Melatonin may treat and prevent COVID-19

Melatonin may treat and prevent COVID-19

Written by Timothy Huzar on November 17, 2020 — Fact checked by Rita Ponce, Ph.D.

A new study has highlighted some similarities between other diseases and COVID-19, using this information to help identify drugs that scientists could repurpose as COVID-19 treatments.


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Scientists have published new research that outlines some common pathological mechanisms between COVID-19 and other diseases.

Furthermore, they have used this information to identify some drugs that it may be possible to repurpose as COVID-19 treatments — with melatonin chief among them.

The study, which now appears in the journal PLOS Biology, lays the groundwork for future randomized controlled studies to confirm the initial findings.

Stay informed with live updates on the current COVID-19 outbreak and visit our coronavirus hub for more advice on prevention and treatment.

Repurposed drugs

Although discovering an effective vaccine is crucial in reducing the COVID-19 pandemic, scientists are also researching other medical interventions that may play an important role in bringing it under control.

Finding a treatment that significantly reduces the chance of a person dying if they contract the virus would be a major breakthrough, given that the pandemic has caused over 1.2 million deaths so far.

Much like developing a safe and effective vaccine, however, developing a novel drug to treat COVID-19 is likely to take a considerable amount of time.

As well as identifying an effective molecule to be the basis for the drug, the drug would then need to undergo thorough testing to determine if it would be safe for people across the world to take.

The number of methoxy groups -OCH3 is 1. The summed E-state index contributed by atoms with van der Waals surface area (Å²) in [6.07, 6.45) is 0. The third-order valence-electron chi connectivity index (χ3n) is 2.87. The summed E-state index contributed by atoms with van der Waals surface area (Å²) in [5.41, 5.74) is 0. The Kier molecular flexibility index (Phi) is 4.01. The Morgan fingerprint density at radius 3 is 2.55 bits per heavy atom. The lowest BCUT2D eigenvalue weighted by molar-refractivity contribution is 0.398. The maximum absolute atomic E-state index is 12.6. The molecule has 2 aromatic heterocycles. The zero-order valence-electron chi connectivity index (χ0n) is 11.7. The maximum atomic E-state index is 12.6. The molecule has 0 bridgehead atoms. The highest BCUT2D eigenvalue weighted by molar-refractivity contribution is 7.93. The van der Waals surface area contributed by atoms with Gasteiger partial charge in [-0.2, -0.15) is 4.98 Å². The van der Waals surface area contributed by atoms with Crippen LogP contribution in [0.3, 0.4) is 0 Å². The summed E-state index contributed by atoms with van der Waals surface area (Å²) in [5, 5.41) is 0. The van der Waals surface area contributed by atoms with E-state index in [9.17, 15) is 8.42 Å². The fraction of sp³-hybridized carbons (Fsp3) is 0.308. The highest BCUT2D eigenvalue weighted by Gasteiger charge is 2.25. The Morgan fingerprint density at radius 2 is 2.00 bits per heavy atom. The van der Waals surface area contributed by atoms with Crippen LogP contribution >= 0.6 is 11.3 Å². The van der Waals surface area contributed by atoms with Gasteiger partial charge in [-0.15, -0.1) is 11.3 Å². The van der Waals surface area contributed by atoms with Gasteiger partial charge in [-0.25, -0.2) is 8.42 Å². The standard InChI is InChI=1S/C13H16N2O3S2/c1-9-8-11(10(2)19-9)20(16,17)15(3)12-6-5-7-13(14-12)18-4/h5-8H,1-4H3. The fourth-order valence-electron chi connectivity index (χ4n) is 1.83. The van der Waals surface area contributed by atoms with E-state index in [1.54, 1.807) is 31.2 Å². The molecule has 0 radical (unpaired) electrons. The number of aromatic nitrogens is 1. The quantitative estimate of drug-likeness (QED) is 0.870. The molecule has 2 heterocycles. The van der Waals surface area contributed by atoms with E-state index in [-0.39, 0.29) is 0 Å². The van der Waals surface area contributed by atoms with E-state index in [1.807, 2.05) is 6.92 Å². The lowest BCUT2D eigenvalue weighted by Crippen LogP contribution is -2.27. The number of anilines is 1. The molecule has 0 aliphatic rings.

One way around this problem is to turn to previously developed drugs. These have already undergone thorough testing and have approval as having minimal, or at least tolerable, side effects.

If researchers can show a previously developed drug to be effective at treating COVID-19, it may be far quicker to repurpose it for this task. This could potentially save a significant number of lives.

The key challenge is identifying which previously developed drugs are likely to be effective against COVID-19.

In the recent study, the scientists went about this by investigating the mechanisms through which COVID-19 causes harm in the human body. Specifically, they compared these mechanisms with those of several other diseases, looking for similarities.

Identifying these mechanisms is valuable for improving our understanding of how COVID-19 works.

However, it also gives the scientists clues as to which drugs may be effective against COVID-19. If a disease has a similar mechanism of action to COVID-19, it may be that the drugs that treat this disease are also effective against COVID-19.

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